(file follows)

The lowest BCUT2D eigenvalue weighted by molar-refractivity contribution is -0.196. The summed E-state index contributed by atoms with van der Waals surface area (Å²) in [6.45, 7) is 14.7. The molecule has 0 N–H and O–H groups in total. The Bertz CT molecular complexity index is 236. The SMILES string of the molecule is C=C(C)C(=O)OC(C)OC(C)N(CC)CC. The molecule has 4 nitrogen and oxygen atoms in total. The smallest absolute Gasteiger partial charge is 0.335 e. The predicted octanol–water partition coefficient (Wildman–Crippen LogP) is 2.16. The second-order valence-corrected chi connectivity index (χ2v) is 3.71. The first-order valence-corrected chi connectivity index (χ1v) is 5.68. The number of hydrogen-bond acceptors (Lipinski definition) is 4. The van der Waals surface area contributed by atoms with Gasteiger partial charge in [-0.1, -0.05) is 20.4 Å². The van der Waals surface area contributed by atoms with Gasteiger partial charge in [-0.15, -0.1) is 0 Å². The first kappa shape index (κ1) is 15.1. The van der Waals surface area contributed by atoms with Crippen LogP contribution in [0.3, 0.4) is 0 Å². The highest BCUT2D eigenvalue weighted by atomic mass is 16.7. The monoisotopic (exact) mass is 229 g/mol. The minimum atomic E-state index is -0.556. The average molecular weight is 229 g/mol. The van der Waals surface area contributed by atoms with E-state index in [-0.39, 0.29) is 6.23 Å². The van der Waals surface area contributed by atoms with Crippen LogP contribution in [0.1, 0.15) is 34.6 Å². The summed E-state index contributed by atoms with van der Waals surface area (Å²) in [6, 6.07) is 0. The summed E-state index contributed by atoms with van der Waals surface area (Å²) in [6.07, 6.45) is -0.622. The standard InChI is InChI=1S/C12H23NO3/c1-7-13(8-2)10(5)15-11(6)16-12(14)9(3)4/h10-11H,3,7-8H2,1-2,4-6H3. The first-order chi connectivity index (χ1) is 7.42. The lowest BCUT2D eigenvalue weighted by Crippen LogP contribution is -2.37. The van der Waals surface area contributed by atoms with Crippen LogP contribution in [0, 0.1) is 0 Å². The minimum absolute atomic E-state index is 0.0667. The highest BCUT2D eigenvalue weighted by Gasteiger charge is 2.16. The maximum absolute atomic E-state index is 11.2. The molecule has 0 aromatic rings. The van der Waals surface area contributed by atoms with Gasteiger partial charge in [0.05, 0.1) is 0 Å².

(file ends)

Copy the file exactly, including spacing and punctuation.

The lowest BCUT2D eigenvalue weighted by molar-refractivity contribution is -0.196. The summed E-state index contributed by atoms with van der Waals surface area (Å²) in [6.45, 7) is 14.7. The molecule has 0 N–H and O–H groups in total. The Bertz CT molecular complexity index is 236. The SMILES string of the molecule is C=C(C)C(=O)OC(C)OC(C)N(CC)CC. The molecule has 4 nitrogen and oxygen atoms in total. The smallest absolute Gasteiger partial charge is 0.335 e. The predicted octanol–water partition coefficient (Wildman–Crippen LogP) is 2.16. The second-order valence-corrected chi connectivity index (χ2v) is 3.71. The first-order valence-corrected chi connectivity index (χ1v) is 5.68. The number of hydrogen-bond acceptors (Lipinski definition) is 4. The van der Waals surface area contributed by atoms with Gasteiger partial charge in [-0.1, -0.05) is 20.4 Å². The van der Waals surface area contributed by atoms with Gasteiger partial charge in [-0.15, -0.1) is 0 Å². The first kappa shape index (κ1) is 15.1. The van der Waals surface area contributed by atoms with Crippen LogP contribution in [0.3, 0.4) is 0 Å². The highest BCUT2D eigenvalue weighted by atomic mass is 16.7. The monoisotopic (exact) mass is 229 g/mol. The minimum atomic E-state index is -0.556. The average molecular weight is 229 g/mol. The van der Waals surface area contributed by atoms with E-state index in [-0.39, 0.29) is 6.23 Å². The van der Waals surface area contributed by atoms with Crippen LogP contribution in [0.1, 0.15) is 34.6 Å². The summed E-state index contributed by atoms with van der Waals surface area (Å²) in [6, 6.07) is 0. The summed E-state index contributed by atoms with van der Waals surface area (Å²) in [6.07, 6.45) is -0.622. The standard InChI is InChI=1S/C12H23NO3/c1-7-13(8-2)10(5)15-11(6)16-12(14)9(3)4/h10-11H,3,7-8H2,1-2,4-6H3. The first-order chi connectivity index (χ1) is 7.42. The lowest BCUT2D eigenvalue weighted by Crippen LogP contribution is -2.37. The van der Waals surface area contributed by atoms with Crippen LogP contribution in [0, 0.1) is 0 Å². The minimum absolute atomic E-state index is 0.0667. The highest BCUT2D eigenvalue weighted by Gasteiger charge is 2.16. The maximum absolute atomic E-state index is 11.2. The molecule has 0 aromatic rings. The van der Waals surface area contributed by atoms with Gasteiger partial charge in [0.05, 0.1) is 0 Å².